The Case for Organic Seaweed
Seaweed is amazing. It plays an important role in coastal and marine ecosystems. Kelp forests are one of the most productive and dynamic ecosystems on Earth, with kelp often described as ‘ecosystem engineers’. Seaweeds
- are a valuable food source for all sorts of animals
- are habitats for animals and other marine plants
- protect coastlines from storm damage by reducing the wave energy reaching land in large kelp forests
Seaweeds also have many uses out of the water! They can be used in agriculture as fertiliser, can enhance soil, be eaten as food and have uses in the production of cosmetics.
Where can we get it from?
The Scottish coastline famously offers fertile grounds for producing seaweed, specifically kelp. Kelp doesn’t have roots, instead anchoring to rocks on the seabed before rapidly growing to the surface. It has long been harvested in small numbers but naturally, commercial firms are turning their eye to the dense forests of kelp that grow off the coast, where much greater quantities can be harvested directly.
Photo Credit: Mara Seaweed, sustainable harvesting in Fife, Scotland
Can this be done sustainably?
Large scale harvesting companies around the world, use comb-like harvesters measuring between three and four metres to trawl the seabed, removing entire kelp plants. Proposals to do this in Scotland is causing friction between commercial organisations and environmentalists as removing large quantities of seaweed from the ocean has potential to destroy habitats. There are serious questions around how sustainable commercial harvesting of seaweed is.
Can organic standards help source seaweed sustainably?
First, we must question what sustainability means in the seaweed industry. And with regulations in Scotland currently set by the Crown Estate, how much influence can we as an organic certification body have over the future of the industry?
In November 2018, we went to the annual Scottish Seaweed Conference in Oban to discuss the topic and present the opportunities for organic seaweed. Strong views for and against mechanical kelp dredging dominated the event and it was a great opportunity to engage with an emerging cultivation industry and embed sustainability from very early on. The presentation was very positively received particularly from delegates at the conference who’s ambition for the industry is sustainability. There was also big support for farming seaweed in a way that will enrich marine ecosystems and contribute to tackling climate change.
What will organic standards help achieve?
Organic seaweed standards protect our marine and coastal environments, protecting biodiversity and water quality. Sites for harvesting and cultivating seaweed must be specially selected to not affect the stability of the natural environment or species within it.
For wild harvesting of seaweed, a biomass estimate must be completed before beginning production and harvesting methods must be justified as sustainable and appropriate to the environment.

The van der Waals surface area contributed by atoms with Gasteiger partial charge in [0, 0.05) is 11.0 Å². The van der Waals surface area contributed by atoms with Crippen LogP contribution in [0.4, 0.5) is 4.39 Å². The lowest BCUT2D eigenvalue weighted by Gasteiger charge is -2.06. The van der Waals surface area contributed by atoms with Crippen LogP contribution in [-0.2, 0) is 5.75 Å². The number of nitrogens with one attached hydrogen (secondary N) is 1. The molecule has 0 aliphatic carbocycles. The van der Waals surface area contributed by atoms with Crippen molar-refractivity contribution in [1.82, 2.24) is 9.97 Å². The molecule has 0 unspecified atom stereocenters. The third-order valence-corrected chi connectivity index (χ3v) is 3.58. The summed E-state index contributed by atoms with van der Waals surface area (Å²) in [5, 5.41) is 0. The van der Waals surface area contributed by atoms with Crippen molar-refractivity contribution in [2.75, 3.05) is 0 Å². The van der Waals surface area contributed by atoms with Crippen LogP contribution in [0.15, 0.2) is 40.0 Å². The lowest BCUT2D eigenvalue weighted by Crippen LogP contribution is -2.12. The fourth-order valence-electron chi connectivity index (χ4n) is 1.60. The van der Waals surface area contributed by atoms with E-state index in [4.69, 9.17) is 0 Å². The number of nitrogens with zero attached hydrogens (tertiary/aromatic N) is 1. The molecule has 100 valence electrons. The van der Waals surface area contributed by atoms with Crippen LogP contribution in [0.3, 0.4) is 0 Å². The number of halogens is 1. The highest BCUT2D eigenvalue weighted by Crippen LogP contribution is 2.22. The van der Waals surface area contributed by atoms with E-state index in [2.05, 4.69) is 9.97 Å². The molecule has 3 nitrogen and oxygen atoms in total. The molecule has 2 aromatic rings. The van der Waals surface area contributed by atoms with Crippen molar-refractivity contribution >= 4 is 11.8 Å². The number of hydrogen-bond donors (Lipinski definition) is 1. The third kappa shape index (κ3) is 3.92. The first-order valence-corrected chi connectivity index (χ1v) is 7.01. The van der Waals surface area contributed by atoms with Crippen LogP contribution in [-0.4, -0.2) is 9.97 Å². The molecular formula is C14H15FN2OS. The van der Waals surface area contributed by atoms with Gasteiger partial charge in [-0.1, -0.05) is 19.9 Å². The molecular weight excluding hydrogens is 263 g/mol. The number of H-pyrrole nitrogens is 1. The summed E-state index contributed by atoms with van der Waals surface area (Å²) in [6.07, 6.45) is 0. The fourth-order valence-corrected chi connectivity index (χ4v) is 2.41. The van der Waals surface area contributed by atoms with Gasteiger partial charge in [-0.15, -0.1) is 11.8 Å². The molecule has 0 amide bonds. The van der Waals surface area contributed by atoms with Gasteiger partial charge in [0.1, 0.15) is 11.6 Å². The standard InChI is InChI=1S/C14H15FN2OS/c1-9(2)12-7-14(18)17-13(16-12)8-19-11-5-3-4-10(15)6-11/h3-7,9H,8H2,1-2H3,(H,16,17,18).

For cultivation, local species must be used to preserve the genetic diversity of seaweed species and promote resilience of the plant and the surrounding ecosystems. Some countries have suffered huge seaweed crop failures as a result of a monoculture approach.
Photo Credit: Shore Seaweed - Sustainable Harvesters in Wick, North Coast of Scotland
What will the seaweed be used for?
Seaweed has a huge variety of positive applications:
- Excellent soil enhancers: The benefits of kelp have long been known to farmers in coastal areas. Farmers across the country, conventional or organic are all crying out for improved soil health and quality and overcoming dependences on quick nitrogen fixes.
- Fungicidal properties: Seaweed can stimulate a crop’s own immune system without damaging the plant making it much more resilient to disease without the use of chemical fungicides.
- Cutting methane emissions in cattle: The red meat industry is coming under a lot of scrutiny recently in terms of greenhouse gas emissions and more specifically methane. Some research is finding that seaweed can have an incredible impact on reducing methane emissions in cow burps!
- Cosmetics: The UK organic health and wellbeing sector grew by 24% in 2017 with growth looking to continue in 2019. The multiple benefits of seaweed for our health are meaning there is a huge demand for seaweed products in a variety of forms.
- Food: Big organic brands such as Duchy by Waitrose, Clearspring and small start-ups are looking to add that iodine health kick and tasty umami flavour to a wide variety of snack foods like oatcakes, snack foods, soups, tinned fish, meat alternatives, salad dressings… the list goes on.
So, what does the future of seaweed cultivation look like right now in the UK?
On the 21st November 2018, the Scottish Parliament voted to back an amendment to the Crown Estate Bill which would ban mechanical kelp dredging or any methods which would ‘inhibit the regrowth of the individual plant’. This is great news! They are also launching a full review of Scottish seaweed harvesting rules as the Crown Estate land only covers half of the foreshore. This is in no small part due to activists across Scotland campaigning to #helpthekelp and local political support.
We have already started working with several independent companies such as Mara Seaweed and Shore Seaweed in Scotland and the Cornish Seaweed Company in Cornwall who are trailblazing methods of harvesting seaweed in a sustainable way. We are continuing to engage with interested businesses, from harvesters, farmers and processors along the supply chain to ensure organic principles of health, ecology, fairness and care are at the heart of this burgeoning industry.
Photo: Peter Elbourne, Shore Seaweed; Isla McCulloch, Soil Association Certification; Fiona Houston, Mara Seaweed; Dan Thomas, Soil Association Certification at the SSIA Conference November 2018